What are the best neighborhoods in NYC

The 3 best areas
in New York

Arriving in New York meant for centuries that you had completely turned your life upside down. Having just crossed an ocean, you had to decide: stay or move on? If you fly to NYC today, you have smaller decisions to make: Where do you live? What's the best neighborhood, best neighborhood, best neighborhood in New York? But if you do it right, that can change your life too. Has happened to some.

  • Best Area N ° 1 Midtown, Manhattan
  • Best Area N ° 2 Greenwich Village, Manhattan

    The charming, quirky small town

  • Best Area N ° 3 Williamsburg, Brooklyn
  • OH NO! Rather not
    Best area N ° 1
    Best area N ° 2
    Best area N ° 3
    OH NO!
    PreviousNext

    The 3 best areas in New York.

    • 1 Midtown, Manhattan
    • 2 Greenwich Village, Manhattan
    • 3 Williamsburg, Brooklyn
    • Rather not


    I was on my way to my Midtown Manhattan hotel when I saw a guy on 3rd Avenue who looked like Anthony Bourdain after three or four glasses of wine and was trying to get a cab. That moment, when I was standing a few steps away from someone I admired and saw him waving to yellow cabs and not being able to stop any, taught me a lot about New York.

    You may be famous - New Yorkers don't care. This is not Los Angeles. You may be rich - you still drive a taxi here. This is not Dubai. You may be one of the best travel experts in the world - every now and then you will still fail to get from A to B. Even if New York is your hometown.

    Welcome to Midtown, the area of ​​Manhattan that everyone knows and almost everyone defines a little differently. But what is certain is that when the world closes its eyes and thinks of New York, it sees Midtown. Skyscrapers like the Chrysler Building. Shopping on 5th Avenue like the girls from Sex and the City. Corporate headquarters such as NBC or Citigroup. Donald Trump - like you wouldn't believe.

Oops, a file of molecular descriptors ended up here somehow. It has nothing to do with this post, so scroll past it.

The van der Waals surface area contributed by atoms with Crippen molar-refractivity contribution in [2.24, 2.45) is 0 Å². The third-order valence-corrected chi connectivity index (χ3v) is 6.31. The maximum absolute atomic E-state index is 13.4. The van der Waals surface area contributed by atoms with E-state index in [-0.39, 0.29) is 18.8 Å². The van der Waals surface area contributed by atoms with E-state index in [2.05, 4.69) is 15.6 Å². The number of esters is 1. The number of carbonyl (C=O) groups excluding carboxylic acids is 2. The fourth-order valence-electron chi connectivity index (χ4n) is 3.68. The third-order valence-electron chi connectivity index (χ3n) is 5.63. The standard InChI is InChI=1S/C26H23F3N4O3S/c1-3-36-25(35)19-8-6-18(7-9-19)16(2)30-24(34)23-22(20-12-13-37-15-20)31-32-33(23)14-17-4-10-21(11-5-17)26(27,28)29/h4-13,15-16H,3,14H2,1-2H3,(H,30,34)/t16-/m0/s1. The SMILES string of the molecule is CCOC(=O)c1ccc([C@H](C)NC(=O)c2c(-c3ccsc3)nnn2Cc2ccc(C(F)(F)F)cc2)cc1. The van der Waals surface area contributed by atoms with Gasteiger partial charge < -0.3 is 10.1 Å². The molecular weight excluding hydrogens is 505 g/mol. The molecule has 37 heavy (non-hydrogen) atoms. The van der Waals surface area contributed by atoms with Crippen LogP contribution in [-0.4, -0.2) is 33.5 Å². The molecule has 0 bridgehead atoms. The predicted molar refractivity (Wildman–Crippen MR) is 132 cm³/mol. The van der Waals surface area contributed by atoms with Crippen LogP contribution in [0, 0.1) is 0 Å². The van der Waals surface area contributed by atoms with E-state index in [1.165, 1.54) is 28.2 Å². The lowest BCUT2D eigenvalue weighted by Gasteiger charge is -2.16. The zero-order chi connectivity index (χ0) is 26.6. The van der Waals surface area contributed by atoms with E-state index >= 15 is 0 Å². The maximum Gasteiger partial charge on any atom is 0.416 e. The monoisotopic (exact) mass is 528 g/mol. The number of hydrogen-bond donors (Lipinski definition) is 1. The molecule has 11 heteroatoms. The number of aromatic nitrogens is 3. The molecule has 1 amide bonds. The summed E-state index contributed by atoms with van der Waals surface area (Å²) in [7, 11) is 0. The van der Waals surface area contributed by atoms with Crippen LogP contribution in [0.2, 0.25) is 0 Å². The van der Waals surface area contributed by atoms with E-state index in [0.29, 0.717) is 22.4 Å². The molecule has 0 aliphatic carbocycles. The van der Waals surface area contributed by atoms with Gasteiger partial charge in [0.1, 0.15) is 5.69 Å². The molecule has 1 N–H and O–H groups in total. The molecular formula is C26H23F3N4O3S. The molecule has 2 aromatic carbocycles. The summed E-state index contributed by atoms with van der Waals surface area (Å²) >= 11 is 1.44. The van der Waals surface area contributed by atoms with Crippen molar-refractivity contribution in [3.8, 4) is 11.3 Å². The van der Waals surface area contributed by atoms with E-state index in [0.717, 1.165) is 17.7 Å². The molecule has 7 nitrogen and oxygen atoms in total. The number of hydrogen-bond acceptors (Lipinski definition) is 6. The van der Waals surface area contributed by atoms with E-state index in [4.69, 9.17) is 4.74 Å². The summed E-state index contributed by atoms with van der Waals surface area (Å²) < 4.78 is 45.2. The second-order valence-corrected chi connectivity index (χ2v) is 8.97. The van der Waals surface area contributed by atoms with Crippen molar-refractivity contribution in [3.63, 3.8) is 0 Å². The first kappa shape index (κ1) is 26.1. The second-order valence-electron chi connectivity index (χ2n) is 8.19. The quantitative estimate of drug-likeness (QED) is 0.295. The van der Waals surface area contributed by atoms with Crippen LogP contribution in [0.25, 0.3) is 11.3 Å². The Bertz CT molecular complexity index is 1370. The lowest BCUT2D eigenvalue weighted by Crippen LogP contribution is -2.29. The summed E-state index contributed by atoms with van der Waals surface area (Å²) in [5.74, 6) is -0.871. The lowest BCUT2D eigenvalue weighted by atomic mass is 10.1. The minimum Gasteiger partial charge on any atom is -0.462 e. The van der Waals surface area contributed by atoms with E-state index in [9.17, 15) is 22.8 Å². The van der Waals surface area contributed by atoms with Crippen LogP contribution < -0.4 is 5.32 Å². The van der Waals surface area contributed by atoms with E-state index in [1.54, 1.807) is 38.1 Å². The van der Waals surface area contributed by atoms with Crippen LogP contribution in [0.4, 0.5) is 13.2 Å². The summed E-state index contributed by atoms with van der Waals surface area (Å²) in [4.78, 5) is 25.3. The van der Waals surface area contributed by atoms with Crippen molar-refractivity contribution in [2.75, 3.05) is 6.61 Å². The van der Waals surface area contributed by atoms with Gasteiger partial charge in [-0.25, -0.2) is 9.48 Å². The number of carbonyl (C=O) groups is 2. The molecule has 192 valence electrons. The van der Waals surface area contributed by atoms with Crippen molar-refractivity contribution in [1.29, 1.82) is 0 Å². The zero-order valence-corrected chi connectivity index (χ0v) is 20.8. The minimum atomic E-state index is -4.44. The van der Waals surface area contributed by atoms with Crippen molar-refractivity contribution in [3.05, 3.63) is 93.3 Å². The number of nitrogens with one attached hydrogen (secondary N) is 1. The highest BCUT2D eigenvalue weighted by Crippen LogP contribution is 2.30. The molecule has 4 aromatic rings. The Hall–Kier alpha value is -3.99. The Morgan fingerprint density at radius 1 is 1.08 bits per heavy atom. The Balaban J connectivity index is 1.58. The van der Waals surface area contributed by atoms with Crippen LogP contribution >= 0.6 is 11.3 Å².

The best area
    from New York at:

    • to make a movie
    • Skyscrapers and steaming manhole covers can be seen
    • Check off sights and go shopping
    • Getting things called after you walk slowly

    Let's face it: living in Midtown Manhattan can be a bit overwhelming too. It's expensive, loud, hectic and almost overwhelmingly impressive. But the super-central location of the district and the number of sights and possibilities is simply unbeatable. Here is just a small selection of things that are around here:

    • Grand Central Terminal (I love!)
    • The Empire State Building
    • Broadway
    • The Chrysler Building (the most beautiful of all skyscrapers)
    • Time Square (I hate!)
    • the best part of 5th avenue
    • St. Patrick’s Cathedral


    I especially like Midtown early in the morning. If jet lag doesn't keep you sleeping after a long flight to New York, take advantage of it. Be on the street at 5 or 6 a.m. Walking through the still empty skyscraper canyons of Midtown is such a surreal experience that you shouldn't miss it!